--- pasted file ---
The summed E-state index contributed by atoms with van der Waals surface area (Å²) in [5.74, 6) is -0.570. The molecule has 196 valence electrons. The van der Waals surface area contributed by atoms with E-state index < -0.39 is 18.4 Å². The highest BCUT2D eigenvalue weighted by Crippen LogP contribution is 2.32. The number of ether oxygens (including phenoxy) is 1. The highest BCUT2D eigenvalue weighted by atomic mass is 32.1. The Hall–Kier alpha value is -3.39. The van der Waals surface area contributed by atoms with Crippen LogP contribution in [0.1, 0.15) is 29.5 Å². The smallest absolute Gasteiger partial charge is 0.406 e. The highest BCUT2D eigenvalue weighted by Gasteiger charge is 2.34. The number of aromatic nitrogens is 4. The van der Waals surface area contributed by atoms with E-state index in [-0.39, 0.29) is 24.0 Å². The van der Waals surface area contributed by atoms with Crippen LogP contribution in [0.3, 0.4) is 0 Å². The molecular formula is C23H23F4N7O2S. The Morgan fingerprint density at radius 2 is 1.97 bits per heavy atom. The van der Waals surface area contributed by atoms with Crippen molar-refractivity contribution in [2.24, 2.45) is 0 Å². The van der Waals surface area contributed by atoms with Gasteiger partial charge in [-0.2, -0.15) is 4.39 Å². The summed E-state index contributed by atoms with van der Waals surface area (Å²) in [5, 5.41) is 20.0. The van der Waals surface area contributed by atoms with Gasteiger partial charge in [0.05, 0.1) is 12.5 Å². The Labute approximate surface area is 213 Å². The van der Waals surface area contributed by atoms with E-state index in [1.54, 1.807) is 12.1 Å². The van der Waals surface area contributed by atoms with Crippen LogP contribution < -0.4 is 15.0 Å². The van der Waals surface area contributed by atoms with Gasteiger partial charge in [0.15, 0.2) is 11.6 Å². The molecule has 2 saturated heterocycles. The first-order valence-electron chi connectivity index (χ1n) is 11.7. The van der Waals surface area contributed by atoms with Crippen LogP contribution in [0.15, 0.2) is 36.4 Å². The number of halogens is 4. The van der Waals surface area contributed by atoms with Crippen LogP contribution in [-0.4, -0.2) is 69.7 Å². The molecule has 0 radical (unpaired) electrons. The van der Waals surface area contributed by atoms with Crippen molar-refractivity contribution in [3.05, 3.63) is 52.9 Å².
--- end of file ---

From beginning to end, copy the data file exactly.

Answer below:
The summed E-state index contributed by atoms with van der Waals surface area (Å²) in [5.74, 6) is -0.570. The molecule has 196 valence electrons. The van der Waals surface area contributed by atoms with E-state index < -0.39 is 18.4 Å². The highest BCUT2D eigenvalue weighted by Crippen LogP contribution is 2.32. The number of ether oxygens (including phenoxy) is 1. The highest BCUT2D eigenvalue weighted by atomic mass is 32.1. The Hall–Kier alpha value is -3.39. The van der Waals surface area contributed by atoms with Crippen LogP contribution in [0.1, 0.15) is 29.5 Å². The smallest absolute Gasteiger partial charge is 0.406 e. The highest BCUT2D eigenvalue weighted by Gasteiger charge is 2.34. The number of aromatic nitrogens is 4. The van der Waals surface area contributed by atoms with E-state index in [-0.39, 0.29) is 24.0 Å². The van der Waals surface area contributed by atoms with Crippen LogP contribution in [0.3, 0.4) is 0 Å². The molecular formula is C23H23F4N7O2S. The Morgan fingerprint density at radius 2 is 1.97 bits per heavy atom. The van der Waals surface area contributed by atoms with Crippen molar-refractivity contribution in [2.24, 2.45) is 0 Å². The van der Waals surface area contributed by atoms with Gasteiger partial charge in [-0.2, -0.15) is 4.39 Å². The summed E-state index contributed by atoms with van der Waals surface area (Å²) in [5, 5.41) is 20.0. The van der Waals surface area contributed by atoms with Gasteiger partial charge in [0.05, 0.1) is 12.5 Å². The Labute approximate surface area is 213 Å². The van der Waals surface area contributed by atoms with E-state index in [1.54, 1.807) is 12.1 Å². The van der Waals surface area contributed by atoms with Crippen LogP contribution < -0.4 is 15.0 Å². The van der Waals surface area contributed by atoms with Gasteiger partial charge in [0.15, 0.2) is 11.6 Å². The molecule has 2 saturated heterocycles. The first-order valence-electron chi connectivity index (χ1n) is 11.7. The van der Waals surface area contributed by atoms with Crippen LogP contribution in [0.15, 0.2) is 36.4 Å². The number of halogens is 4. The van der Waals surface area contributed by atoms with Crippen LogP contribution in [-0.4, -0.2) is 69.7 Å². The molecule has 0 radical (unpaired) electrons. The van der Waals surface area contributed by atoms with Crippen molar-refractivity contribution in [3.05, 3.63) is 52.9 Å².